By Vyt Karazija
Bali’s grand plan for tourism seems to be a bit of a dog’s breakfast. It doesn’t really seem to be a plan as such – it’s more a series of somewhat reactive slogans that sound plausible until they need to actually be implemented.
For years, the driving principle seemed to be “let’s encourage more and more to come – but we won’t even think about improving the infrastructure to support the increase.” Then, when it became apparent that tourists were staying for shorter periods and spending less, it became “there are too many stingy tourists – let’s go for quality instead.” Still no mention of improving infrastructure to attract those elusive “quality” tourists, though.
Now it seems that a new target market that fulfils the desired “quality” demographic is in the crosshairs. Ida Bagus Kade Subikshu, head of Bali’s tourism agency, wants to encourage older visitors. He is quoted as enthusiastically saying, “The prospect for elderly tourism is huge.” He speaks of promoting activities, destinations and cultural experiences for the mature set, which is laudable, but says little about – you guessed it – viable infrastructure that would make it possible.
So I contemplate his suggestion while gazing around me. I see the uneven, dangerous footpaths, open pits and loose, pivoting manhole covers – and think of fragile, low-density bones just waiting to snap, crackle and pop as well as any breakfast cereal. I see the unpredictable traffic that demands astonishing agility by pedestrians just to survive a simple road crossing.
I see hotels with a multitude of levels, few lifts and bathrooms with showers over slippery, high-walled baths. I see the potential for a tropical environment exacerbating age-related illness, and the impossibility of getting fast-response trauma care through the gridlocked streets. I see the heat, humidity, dust and exhaust fumes sapping the strength of young, healthy tourists and wonder just how the elderly would cope.
And just as I am ready to dismiss Kade’s idea as yet another pie-in-the-sky dream, I read – with no small degree of shock – that he defines his “elderly” target group as those over 55 years old. I’m already more than 10 years past his cut-off point! I’m not elderly dammit! I’m… well, mature, but I still manage to live happily in Bali without breaking a hip, or needing someone to hand me my Zimmer frame when I get off my motorbike.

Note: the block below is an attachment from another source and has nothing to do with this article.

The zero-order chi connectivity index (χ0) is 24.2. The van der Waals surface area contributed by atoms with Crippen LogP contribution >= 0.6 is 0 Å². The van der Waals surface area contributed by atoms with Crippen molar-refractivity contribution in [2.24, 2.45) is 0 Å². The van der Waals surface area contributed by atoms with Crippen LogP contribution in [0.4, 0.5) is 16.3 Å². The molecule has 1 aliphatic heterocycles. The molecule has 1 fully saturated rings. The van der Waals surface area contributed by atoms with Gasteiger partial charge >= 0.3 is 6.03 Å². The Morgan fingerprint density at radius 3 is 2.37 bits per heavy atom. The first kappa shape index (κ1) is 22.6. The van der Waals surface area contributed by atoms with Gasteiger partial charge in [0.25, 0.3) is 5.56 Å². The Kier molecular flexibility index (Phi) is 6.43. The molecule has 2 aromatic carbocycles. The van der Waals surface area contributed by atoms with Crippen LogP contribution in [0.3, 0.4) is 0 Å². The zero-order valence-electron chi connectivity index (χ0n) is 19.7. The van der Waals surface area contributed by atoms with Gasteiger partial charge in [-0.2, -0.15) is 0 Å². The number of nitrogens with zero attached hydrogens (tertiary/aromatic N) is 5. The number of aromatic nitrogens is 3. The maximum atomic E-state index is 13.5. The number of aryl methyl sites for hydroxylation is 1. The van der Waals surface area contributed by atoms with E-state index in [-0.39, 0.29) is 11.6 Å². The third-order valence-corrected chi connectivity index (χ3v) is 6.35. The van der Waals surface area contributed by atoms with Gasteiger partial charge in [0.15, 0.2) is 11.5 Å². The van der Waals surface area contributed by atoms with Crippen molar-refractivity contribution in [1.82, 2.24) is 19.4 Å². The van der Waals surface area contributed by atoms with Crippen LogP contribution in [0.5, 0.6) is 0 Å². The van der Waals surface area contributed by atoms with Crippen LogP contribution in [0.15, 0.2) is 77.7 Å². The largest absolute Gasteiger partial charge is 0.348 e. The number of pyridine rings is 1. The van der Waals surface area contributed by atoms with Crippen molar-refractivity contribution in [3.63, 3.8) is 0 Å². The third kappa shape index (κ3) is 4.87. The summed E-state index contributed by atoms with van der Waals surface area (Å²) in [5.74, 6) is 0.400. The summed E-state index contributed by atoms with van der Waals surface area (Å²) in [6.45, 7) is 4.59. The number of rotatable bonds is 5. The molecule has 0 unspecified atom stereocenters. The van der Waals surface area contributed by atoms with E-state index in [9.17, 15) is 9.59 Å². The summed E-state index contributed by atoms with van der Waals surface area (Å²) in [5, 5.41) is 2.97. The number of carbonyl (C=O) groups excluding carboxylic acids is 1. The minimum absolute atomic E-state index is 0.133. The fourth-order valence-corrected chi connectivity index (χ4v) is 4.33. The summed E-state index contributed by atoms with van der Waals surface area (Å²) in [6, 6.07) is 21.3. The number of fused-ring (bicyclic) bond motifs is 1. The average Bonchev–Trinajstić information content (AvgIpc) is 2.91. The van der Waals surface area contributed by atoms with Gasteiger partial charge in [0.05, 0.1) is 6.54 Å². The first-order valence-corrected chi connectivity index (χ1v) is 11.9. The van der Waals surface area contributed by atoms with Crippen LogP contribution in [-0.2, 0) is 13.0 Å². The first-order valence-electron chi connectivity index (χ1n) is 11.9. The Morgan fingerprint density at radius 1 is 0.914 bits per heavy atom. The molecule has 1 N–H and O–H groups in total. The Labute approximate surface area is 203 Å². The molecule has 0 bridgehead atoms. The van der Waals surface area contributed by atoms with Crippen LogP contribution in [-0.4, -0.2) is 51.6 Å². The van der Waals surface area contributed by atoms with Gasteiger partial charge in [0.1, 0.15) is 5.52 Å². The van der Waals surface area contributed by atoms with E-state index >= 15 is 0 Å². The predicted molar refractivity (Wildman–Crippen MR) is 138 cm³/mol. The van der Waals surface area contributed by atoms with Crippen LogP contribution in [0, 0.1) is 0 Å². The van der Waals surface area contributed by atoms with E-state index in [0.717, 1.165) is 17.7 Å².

So I decide that “elderly” is a relative term. My 90-year-old mother is elderly, not me. Mind you, I thought she was elderly when I was 30, and I’m sure my own kids, being in the prime of their lives, regard me as a broken-down old crock.
With that epiphany, I look around again with fresh eyes. And suddenly my focus is on the teeming throngs of people, not on the obstacle course that they are negotiating. A good proportion of them are over 55 – and they are all managing splendidly. They happily go on tours all over the island; they walk the broken streets with confidence; explore rickety stairs; ride motorbikes; and generally seem to thrive on the anarchic bedlam that is Bali.
And that could well be the secret. My own contemporaries love Bali, because it provides an escape from the cloying strictures of Australia’s overregulated nanny-state. They enjoy a place where a righteous army of do-gooders doesn’t choke their spirit. They thrive in a place that, despite having many risks to life and limb, allows them to take personal responsibility for their own safety and wellbeing, instead of being treated like extraordinarily dense sheep.
So go for it, Kade. Encourage the oldies. For a start, the SKIers (Spending the Kids’ Inheritance) crowd are not as impecunious as the youngsters and they are far less likely to get blind drunk and abusive. You also solve at least part of your problem with the late-night club scene, because they’re all in bed by the time the clubs open.
By all means fix the garbage problem and the dirty beaches – that’s for the benefit of the whole society here. But don’t try to lure oldies with the promise of vastly improved infrastructure. Not only can Bali not afford the broad boulevards, wide footpaths, parks and proliferating malls of places like Singapore, those free-spirited older tourists who come to Bali probably don’t really want them anyway. Some might even be making up for missing the hippy trail experience in their youth, and are making up for it now.
Bali is still a frontier in a way – a place where you can survive on your wits, enjoy the local culture, learn the rudiments of a different language, interact with a wide variety of interesting characters, dodge traffic and just go with the chaotic flow of life here.
And if any of the older tourists that you attract with your campaign are unhappy with the unordered, unpredictable rhythm of Bali life, the answer is simple: send them to Singapore.
I’ll bet they come back.